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5 Ways to Pay for College Tuition

You were accepted into the college of your dreams,…
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You were accepted into the college of your dreams, but you didn’t get a scholarship—so how can you pay? According to The College Board, the sticker price for tuition, room, and board at the average private college totaled $47,370 in 2016, but the average student only paid $26,080. Meanwhile, the sticker price at public colleges was $20,090, but the average in-state student paid $14,210.

Even if you didn’t get a scholarship, other forms of financial aid can help you cover the costs of or tuition, room, and board. From grants (which you’re not required to pay back) to loans (which you do), the financial aid system can seem intimidating. Here’s how to pay for college without a scholarship.


Colleges, states, and the federal government offer grants to students, which don’t require repayment. In most cases, grants are awarded based on a student’s financial need and determined by the income reported on the Free Application for Federal Student Aid (FAFSA).

In 2016, public college undergraduates received $5,000 in grant financial aid on average, while undergraduates at private colleges received $16,700. Schools typically award bigger grants than the state and federal government, as colleges consider how much they think you’ll be able to afford and try to fill the gap with grant aid.

If you receive a grant, it should be listed on the financial aid award letter you receive from your school. Sometimes, schools will mail financial aid award letters with acceptance letters, but in most cases, they’re sent later on.

Work-Study Jobs

Work-study jobs are part-time jobs near campus available for eligible students. Because student eligibility for work-study jobs depends on your financial situation and your school’s available funding, you need to submit the FAFSA to qualify.

Work-study jobs pay undergraduate students directly at least once per month. While undergraduates earn hourly wages, your college will restrict the amount you earn to your work-study award for the year. The amount will also be included in your financial aid award letter.

If you’re not eligible for a work-study job, looking for another part-time job can help you cover the costs of tuition, textbooks, and other fees. Finding a part-time job related to your degree can also help you earn valuable experience.

Ask for More Money

Most students don’t know that they can ask their school for more money. In fact, experts suggest writing a formal appeal letter and following up with a phone call to ask for school for additional financial assistance. In your formal appeal letter, be sure to emphasize why you’re a good fit for the college, and whether or not you received financial aid from a comparable college.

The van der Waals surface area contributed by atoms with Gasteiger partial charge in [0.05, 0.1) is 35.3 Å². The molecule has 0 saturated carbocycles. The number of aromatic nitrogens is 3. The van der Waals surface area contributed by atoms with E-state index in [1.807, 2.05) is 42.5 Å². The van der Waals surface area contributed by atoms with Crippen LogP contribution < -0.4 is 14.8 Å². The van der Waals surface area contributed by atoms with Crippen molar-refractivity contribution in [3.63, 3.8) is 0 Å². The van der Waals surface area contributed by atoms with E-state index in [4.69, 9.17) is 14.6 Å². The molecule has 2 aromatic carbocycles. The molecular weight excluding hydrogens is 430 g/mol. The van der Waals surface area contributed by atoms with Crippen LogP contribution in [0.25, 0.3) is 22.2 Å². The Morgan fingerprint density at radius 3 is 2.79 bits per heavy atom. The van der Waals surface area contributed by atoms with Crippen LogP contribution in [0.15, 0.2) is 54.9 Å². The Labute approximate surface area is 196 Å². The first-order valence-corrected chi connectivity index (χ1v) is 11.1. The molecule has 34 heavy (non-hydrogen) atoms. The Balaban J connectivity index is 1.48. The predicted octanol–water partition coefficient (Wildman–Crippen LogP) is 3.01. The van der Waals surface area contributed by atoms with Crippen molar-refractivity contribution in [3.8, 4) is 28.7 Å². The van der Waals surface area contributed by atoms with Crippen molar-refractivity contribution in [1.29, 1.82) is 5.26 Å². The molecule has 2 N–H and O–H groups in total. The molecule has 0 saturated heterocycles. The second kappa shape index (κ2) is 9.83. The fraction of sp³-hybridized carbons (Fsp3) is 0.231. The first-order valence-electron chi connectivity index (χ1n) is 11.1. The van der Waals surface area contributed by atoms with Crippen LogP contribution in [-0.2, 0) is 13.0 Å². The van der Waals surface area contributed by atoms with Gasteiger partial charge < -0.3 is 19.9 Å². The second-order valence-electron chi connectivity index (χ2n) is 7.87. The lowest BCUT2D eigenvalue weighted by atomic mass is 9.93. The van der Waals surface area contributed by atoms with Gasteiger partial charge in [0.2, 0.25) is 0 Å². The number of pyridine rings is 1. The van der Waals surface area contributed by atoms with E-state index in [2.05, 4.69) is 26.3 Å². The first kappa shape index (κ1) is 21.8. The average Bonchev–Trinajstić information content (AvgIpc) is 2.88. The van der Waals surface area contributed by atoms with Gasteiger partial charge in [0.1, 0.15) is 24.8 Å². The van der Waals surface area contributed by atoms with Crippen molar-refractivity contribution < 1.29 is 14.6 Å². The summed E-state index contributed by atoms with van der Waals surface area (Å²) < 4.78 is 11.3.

However, there’s no guarantee that your formal appeal letter will land you more financial aid. If you’re denied more money, ask your college about other tuition programs. For example, if you’re interested in medical programs, the Prism Career Institute offers tuition financing options for eligible students.

Apply for Private Scholarships

Between businesses, non-profit organizations, and local community groups, thousands of private scholarships are available for undergrad students. If you’re not sure where to start, use an online service to find and apply for scholarships or ask your high school guidance counselor for advice. Private scholarships can significantly reduce the amount you owe toward tuition, room, and board.

Take Out Loans

According to CNN, the average family uses loans to cover 20 percent of the cost of college. If scholarships, grants, and savings don’t cover the costs of tuition, room, board, and textbooks, consider borrowing money from the federal government. The federal government offers lower interest rates and more borrower protections for student loans than private lenders.

If you need to borrow more money than a federal student loan allows, it’s still possible to find low-interest rates among private lenders. It’s important to keep in mind that interest rates on personal loans typically depend on your credit history, so students may want to cosign with parents when applying. According to the loan experts at LendingBuilder, finding unbiased, informative content about personal loans, lender reviews, and loan comparisons can help students make a well-informed decision when taking out a personal loan. To learn more about personal loans and compare lenders, visit lendingbuilder.com.

Figuring out how to pay for college can be daunting, but understanding your options can help you make the best decisions for your financial situation.

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